Squaring stops, really, all kinds of stops, with the EZ set-up makes doing projects quicker and more accurate. Yes, you can make your own. They can be any size/shape, out of almost any material, and made to do whatever you want them to do.

I realize I may not have addressed all that you were asking, but I think others will chime in to add their wisdom/experience. I've found that the best/quickest way to dive into the EZ 'deep end of the pool', is to just get going. Start with what you have, think about what you want to do with it, and then go for it. Ask for help on the forum; post your solutions; have fun.
With EZ, there's no 'one-way' to do it. It's more like: 'How do I use/adapt EZ to address my task?'

Hope some of this helps,
Rick

Randal Stevenson
02-25-2012, 04:10 PM
Katie, what did you order? Do you have any guide rails?

The reason I ask, is the kits come with guide rails, the saw base, and two Smart clamps. (good start) I am going to jump around a bit, and start with question number 6. Start with the Smart clamps, and when/if you need the Long Smart clamps, replace the center threaded section with a longer piece of all thread. You will have to use some heat probably to break the seal from the thread locker (heat gun). There are some members and users who need the large clamps all the time, one uses a 16" beam saw, so they need the large clamps. Since you list your saw ans and older B&D I figure you have a typical 7 1/4" saw (however could be an older 10" that I haven't seen for a long time, then you need a Moduni base instead of the normal base)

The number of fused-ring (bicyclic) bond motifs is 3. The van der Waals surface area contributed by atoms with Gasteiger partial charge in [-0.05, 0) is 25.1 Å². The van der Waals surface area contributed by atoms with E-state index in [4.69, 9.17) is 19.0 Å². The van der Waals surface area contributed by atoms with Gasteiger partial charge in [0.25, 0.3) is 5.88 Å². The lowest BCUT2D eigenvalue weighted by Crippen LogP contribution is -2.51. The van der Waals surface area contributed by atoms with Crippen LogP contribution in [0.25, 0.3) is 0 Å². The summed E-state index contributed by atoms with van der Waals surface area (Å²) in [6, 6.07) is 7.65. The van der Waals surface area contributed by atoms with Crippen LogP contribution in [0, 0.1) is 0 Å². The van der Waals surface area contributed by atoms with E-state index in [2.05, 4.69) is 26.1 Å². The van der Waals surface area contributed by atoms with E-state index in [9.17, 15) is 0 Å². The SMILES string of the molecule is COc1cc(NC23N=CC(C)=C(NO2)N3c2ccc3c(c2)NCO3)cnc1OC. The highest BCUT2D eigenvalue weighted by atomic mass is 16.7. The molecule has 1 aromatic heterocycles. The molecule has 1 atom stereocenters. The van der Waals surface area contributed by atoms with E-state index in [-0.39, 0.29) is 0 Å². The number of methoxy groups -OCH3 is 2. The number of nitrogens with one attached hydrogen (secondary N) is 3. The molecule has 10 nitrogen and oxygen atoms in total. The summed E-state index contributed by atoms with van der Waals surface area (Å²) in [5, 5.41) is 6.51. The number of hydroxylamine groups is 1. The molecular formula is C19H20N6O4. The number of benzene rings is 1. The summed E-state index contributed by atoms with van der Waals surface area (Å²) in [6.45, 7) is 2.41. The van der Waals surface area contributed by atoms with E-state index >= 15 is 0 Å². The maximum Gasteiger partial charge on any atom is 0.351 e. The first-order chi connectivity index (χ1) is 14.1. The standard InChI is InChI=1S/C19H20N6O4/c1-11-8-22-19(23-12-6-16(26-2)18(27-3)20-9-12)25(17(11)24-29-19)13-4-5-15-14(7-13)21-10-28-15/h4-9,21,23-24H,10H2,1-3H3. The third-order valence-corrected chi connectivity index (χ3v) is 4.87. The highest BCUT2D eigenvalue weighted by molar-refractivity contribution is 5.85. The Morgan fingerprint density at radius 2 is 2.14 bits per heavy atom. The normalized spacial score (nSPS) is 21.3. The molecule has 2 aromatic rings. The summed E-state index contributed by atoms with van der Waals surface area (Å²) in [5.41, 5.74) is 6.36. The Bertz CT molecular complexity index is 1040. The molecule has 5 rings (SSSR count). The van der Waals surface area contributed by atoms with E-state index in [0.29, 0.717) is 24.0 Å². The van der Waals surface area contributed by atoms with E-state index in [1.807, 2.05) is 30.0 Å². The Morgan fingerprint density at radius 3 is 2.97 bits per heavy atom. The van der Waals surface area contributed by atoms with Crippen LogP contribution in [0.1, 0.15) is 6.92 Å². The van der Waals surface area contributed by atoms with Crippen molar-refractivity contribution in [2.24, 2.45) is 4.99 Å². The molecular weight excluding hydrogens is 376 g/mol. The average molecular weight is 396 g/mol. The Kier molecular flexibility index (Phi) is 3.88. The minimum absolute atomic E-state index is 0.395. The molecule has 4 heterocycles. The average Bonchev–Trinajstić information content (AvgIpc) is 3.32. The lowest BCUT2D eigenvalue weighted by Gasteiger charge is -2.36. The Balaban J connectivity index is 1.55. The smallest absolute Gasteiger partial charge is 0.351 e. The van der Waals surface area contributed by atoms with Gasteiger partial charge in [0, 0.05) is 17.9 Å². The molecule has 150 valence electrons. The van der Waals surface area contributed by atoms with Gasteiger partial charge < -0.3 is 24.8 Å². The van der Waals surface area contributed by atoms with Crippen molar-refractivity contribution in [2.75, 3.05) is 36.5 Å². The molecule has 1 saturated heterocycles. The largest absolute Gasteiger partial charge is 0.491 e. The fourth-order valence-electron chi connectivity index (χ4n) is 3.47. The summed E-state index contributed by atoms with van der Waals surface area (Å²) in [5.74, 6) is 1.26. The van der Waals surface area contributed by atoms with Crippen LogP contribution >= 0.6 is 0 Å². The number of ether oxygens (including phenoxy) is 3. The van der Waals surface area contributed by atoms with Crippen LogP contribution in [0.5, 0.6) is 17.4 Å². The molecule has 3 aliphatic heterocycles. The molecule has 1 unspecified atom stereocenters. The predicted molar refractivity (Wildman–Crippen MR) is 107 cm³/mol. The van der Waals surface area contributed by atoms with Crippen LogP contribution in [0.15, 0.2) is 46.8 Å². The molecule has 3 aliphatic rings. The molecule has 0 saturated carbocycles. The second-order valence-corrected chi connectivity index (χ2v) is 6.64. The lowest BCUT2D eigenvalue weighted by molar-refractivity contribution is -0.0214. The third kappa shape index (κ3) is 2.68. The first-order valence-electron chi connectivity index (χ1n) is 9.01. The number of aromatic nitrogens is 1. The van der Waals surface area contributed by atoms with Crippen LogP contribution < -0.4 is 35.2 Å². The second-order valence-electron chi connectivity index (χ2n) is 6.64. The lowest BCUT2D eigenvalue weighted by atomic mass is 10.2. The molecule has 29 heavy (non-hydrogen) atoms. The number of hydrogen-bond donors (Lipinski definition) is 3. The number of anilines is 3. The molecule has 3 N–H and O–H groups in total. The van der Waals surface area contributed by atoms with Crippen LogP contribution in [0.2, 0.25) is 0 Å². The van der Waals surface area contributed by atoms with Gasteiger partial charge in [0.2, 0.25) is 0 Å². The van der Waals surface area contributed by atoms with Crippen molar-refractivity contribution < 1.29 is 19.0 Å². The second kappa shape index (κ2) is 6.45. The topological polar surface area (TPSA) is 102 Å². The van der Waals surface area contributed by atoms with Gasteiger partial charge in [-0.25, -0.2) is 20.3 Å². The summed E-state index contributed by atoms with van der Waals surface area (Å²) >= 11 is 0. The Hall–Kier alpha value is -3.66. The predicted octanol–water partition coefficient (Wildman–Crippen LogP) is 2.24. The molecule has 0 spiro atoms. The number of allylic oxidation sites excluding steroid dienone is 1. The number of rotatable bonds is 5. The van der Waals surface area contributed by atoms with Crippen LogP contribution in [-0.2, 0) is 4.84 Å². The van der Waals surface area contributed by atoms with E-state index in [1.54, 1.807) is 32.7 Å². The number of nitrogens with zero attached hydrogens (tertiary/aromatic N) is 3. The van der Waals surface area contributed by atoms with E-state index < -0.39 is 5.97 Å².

1. Yes you can replace the T track with a connector, but you may have to make a riser for the flip stops to attach to. I tried to find an old video with these and it looks like that website is no more (graspr.com and the video was the crosscutter as it and the PBB had flip stops)

2. Several people have built Bx00. I can think of one B100 and one B300 off the top of my head and am trying to find the posts. There can be a few reasons to do this; budget being the biggest.
This is a link to one members: http://tracksawforum.com/showpost.php?p=3876&postcount=28
Towards the top right, is a hyperlink which takes you to the whole thread. I haven't found the picture of the homemade B100 yet. (may have been from another, now dead forum) There are more photo's in that post that should be of interest.

One more link that may be of interest: http://tracksawforum.com/showthread.php?t=641